Heck, even after he enrolled at Penn State, he had more important things on his mind in the early going.
“When I was playing in college I didn't really focus on the NFL. I'm very short-sighted,” Urschel said Thursday on the opening day of the NFL Scouting Combine. “I think that's one of my better qualities.
“I don't look too far into the future. I just take care of what is in front of me.”
Urschel's way of thinking finally changed prior to the start of last season.
“I did realize going into my senior year some people started talking about draft boards,” he said. “It looked like I could seriously play in the NFL. I always had aspirations to, obviously, but it was at that point that I realized I was a good prospect.
“I'm the type of guy I don't care what I'm doing here. I'm doing everything 110 percent. I don't care if it's a high correlation, low correlation, no correlation. I'm giving it 100 percent on everything.”
Urschel, 6-foot-3, 315 pounds, earned a degree in math at Penn State in three years and a Masters in one en route to becoming the first Penn State player to earn the prestigious William V. Campbell Trophy, regarded as college football's academic Heisman.
He also was a two-time All-Big Ten pick and was named a third-team All-American this past season.
“I'm an aggressive guy,” said Urschel, one of 15 guards invited to the NFL Combine. “I like getting after defensive linemen. That's why I play the game. I love hitting people.”
Urschel, who figures to do well on the Wonderlic IQ test, said he has met informally with a number of NFL teams since arriving at Lucas Oil Stadium, but he wouldn't divulge which ones.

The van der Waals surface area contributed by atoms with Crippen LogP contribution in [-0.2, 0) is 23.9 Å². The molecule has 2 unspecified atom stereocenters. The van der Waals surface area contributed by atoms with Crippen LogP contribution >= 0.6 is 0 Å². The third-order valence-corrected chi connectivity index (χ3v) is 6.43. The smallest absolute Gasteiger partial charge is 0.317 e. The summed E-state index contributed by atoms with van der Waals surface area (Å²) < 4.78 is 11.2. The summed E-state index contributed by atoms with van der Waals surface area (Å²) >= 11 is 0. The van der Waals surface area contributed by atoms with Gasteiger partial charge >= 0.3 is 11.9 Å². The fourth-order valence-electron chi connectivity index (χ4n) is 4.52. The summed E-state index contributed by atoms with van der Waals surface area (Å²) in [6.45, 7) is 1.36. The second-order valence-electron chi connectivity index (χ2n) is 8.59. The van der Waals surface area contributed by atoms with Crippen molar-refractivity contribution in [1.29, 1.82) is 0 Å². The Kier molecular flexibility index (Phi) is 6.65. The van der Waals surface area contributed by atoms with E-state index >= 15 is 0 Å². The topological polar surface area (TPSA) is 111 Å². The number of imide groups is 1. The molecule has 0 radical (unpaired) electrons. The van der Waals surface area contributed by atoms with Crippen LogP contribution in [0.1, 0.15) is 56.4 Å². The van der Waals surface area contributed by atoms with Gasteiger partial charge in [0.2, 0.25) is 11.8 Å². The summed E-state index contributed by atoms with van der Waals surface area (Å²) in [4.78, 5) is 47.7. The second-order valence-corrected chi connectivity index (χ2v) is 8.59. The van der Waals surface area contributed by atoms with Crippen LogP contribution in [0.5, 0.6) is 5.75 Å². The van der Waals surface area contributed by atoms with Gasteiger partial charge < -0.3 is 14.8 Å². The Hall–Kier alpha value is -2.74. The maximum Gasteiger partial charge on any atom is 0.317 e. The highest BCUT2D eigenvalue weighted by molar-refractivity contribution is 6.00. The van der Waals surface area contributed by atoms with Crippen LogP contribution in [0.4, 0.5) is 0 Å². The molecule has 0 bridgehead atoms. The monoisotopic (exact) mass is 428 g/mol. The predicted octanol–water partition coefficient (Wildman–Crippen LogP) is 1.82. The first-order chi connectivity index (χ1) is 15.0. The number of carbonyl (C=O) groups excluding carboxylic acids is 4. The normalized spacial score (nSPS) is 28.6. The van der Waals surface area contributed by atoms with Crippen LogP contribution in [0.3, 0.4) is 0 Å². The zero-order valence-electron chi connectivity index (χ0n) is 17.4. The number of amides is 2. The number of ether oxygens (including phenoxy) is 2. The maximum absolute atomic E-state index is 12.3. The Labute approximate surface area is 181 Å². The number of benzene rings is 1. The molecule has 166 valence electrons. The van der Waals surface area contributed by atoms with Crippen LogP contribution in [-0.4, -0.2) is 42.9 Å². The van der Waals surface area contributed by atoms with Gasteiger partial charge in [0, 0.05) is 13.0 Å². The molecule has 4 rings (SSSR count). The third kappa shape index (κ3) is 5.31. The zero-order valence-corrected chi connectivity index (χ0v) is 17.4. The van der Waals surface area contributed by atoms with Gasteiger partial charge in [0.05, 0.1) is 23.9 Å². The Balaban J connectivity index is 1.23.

He is projected as a late-round draft pick in May.
“Man, I'm excited to just focus on football 100 percent (now) and just immerse myself in it to see how much better I can be when I have 100 percent of my focus on football and I don't have to worry about academics,” Urschel said.
“That's going to mean the world to me. That will be a huge accomplishment for me (if I get drafted), but that's just the start of my pro football career.
“There's lots to follow that, but that'll be a good start.”
Urschel believes part of the job description for being a pro involves being a role model.
“It's a common misconception that to be a professional football player you just have to be athletic,” he said. “You have to be intelligent, as well, especially at the offensive line position.
“There are a lot of mental things that go into this game that kids just don't understand when they started playing the game at a young age.”
Urschel credited former Penn State coach Bill O'Brien, who left earlier this year to become head coach of the Houston Texans, with helping keep the Nittany Lions' program together while dealing with heavy NCAA sanctions.
Penn State was 15-9 in O'Brien's two seasons.
“He was crucial -- extremely, extremely important,” Urschel said. “We would not have been as successful without him. He obviously brought the New England offense to Penn State and it really served me well, helping with my football IQ and recognizing defenses, my knowledge of different things on offense.”
Urschel looks back fondly on his time at Penn State.
“I truly enjoy math and I really love football. I had a great time at Penn State,” he said. “I loved every single minute of it and it never felt like work to me.”
Urschel said he bumped into former teammate Anthony Fera, who transferred to Texas two years ago in wake of the sanctions, at the East-West Shrine Game. And they duo met again for breakfast Thursday morning at the Combine.
“He's a good buddy of mine, of course,” Urschel said. “No hard feelings. I haven't seen (USC transfer) Silas (Redd) yet, but I'll catch up with him (here) at some point.”